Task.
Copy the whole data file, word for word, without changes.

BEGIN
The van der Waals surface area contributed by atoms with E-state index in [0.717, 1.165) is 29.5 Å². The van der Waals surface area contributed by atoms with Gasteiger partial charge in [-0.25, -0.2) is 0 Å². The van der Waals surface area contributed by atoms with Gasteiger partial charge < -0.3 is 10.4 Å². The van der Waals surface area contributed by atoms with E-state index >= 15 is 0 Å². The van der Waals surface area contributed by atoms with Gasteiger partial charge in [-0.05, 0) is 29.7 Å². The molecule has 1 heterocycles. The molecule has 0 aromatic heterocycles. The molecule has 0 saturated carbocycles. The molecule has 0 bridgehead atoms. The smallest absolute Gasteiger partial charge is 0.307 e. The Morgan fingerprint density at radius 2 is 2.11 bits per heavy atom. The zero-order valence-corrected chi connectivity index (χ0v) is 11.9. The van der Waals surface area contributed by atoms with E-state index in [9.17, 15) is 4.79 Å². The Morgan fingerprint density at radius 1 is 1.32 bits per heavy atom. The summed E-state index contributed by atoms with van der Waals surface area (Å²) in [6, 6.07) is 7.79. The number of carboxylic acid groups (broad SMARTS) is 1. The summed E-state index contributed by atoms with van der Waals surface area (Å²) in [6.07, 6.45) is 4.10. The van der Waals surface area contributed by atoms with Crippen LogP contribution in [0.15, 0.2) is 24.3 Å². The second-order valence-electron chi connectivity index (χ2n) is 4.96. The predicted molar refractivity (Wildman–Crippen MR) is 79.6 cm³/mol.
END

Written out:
The van der Waals surface area contributed by atoms with E-state index in [0.717, 1.165) is 29.5 Å². The van der Waals surface area contributed by atoms with Gasteiger partial charge in [-0.25, -0.2) is 0 Å². The van der Waals surface area contributed by atoms with Gasteiger partial charge < -0.3 is 10.4 Å². The van der Waals surface area contributed by atoms with E-state index >= 15 is 0 Å². The van der Waals surface area contributed by atoms with Gasteiger partial charge in [-0.05, 0) is 29.7 Å². The molecule has 1 heterocycles. The molecule has 0 aromatic heterocycles. The molecule has 0 saturated carbocycles. The molecule has 0 bridgehead atoms. The smallest absolute Gasteiger partial charge is 0.307 e. The Morgan fingerprint density at radius 2 is 2.11 bits per heavy atom. The zero-order valence-corrected chi connectivity index (χ0v) is 11.9. The van der Waals surface area contributed by atoms with E-state index in [9.17, 15) is 4.79 Å². The Morgan fingerprint density at radius 1 is 1.32 bits per heavy atom. The summed E-state index contributed by atoms with van der Waals surface area (Å²) in [6, 6.07) is 7.79. The number of carboxylic acid groups (broad SMARTS) is 1. The summed E-state index contributed by atoms with van der Waals surface area (Å²) in [6.07, 6.45) is 4.10. The van der Waals surface area contributed by atoms with Crippen LogP contribution in [0.15, 0.2) is 24.3 Å². The second-order valence-electron chi connectivity index (χ2n) is 4.96. The predicted molar refractivity (Wildman–Crippen MR) is 79.6 cm³/mol.